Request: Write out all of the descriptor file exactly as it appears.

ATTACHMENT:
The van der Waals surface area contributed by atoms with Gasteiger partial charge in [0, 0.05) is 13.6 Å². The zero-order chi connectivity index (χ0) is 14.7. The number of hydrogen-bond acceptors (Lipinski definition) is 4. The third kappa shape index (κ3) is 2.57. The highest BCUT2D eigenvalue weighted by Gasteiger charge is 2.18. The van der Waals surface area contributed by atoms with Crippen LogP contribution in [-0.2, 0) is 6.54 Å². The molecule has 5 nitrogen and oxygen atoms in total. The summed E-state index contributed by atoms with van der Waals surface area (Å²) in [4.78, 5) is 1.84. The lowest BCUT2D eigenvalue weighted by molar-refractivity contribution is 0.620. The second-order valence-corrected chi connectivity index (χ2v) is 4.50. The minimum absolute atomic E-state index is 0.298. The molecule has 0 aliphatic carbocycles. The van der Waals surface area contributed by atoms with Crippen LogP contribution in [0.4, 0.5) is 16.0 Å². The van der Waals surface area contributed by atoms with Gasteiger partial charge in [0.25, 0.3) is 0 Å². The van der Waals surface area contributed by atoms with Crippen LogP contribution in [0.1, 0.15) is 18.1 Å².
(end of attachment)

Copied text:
The van der Waals surface area contributed by atoms with Gasteiger partial charge in [0, 0.05) is 13.6 Å². The zero-order chi connectivity index (χ0) is 14.7. The number of hydrogen-bond acceptors (Lipinski definition) is 4. The third kappa shape index (κ3) is 2.57. The highest BCUT2D eigenvalue weighted by Gasteiger charge is 2.18. The van der Waals surface area contributed by atoms with Crippen LogP contribution in [-0.2, 0) is 6.54 Å². The molecule has 5 nitrogen and oxygen atoms in total. The summed E-state index contributed by atoms with van der Waals surface area (Å²) in [4.78, 5) is 1.84. The lowest BCUT2D eigenvalue weighted by molar-refractivity contribution is 0.620. The second-order valence-corrected chi connectivity index (χ2v) is 4.50. The minimum absolute atomic E-state index is 0.298. The molecule has 0 aliphatic carbocycles. The van der Waals surface area contributed by atoms with Crippen LogP contribution in [0.4, 0.5) is 16.0 Å². The van der Waals surface area contributed by atoms with Gasteiger partial charge in [0.25, 0.3) is 0 Å². The van der Waals surface area contributed by atoms with Crippen LogP contribution in [0.1, 0.15) is 18.1 Å².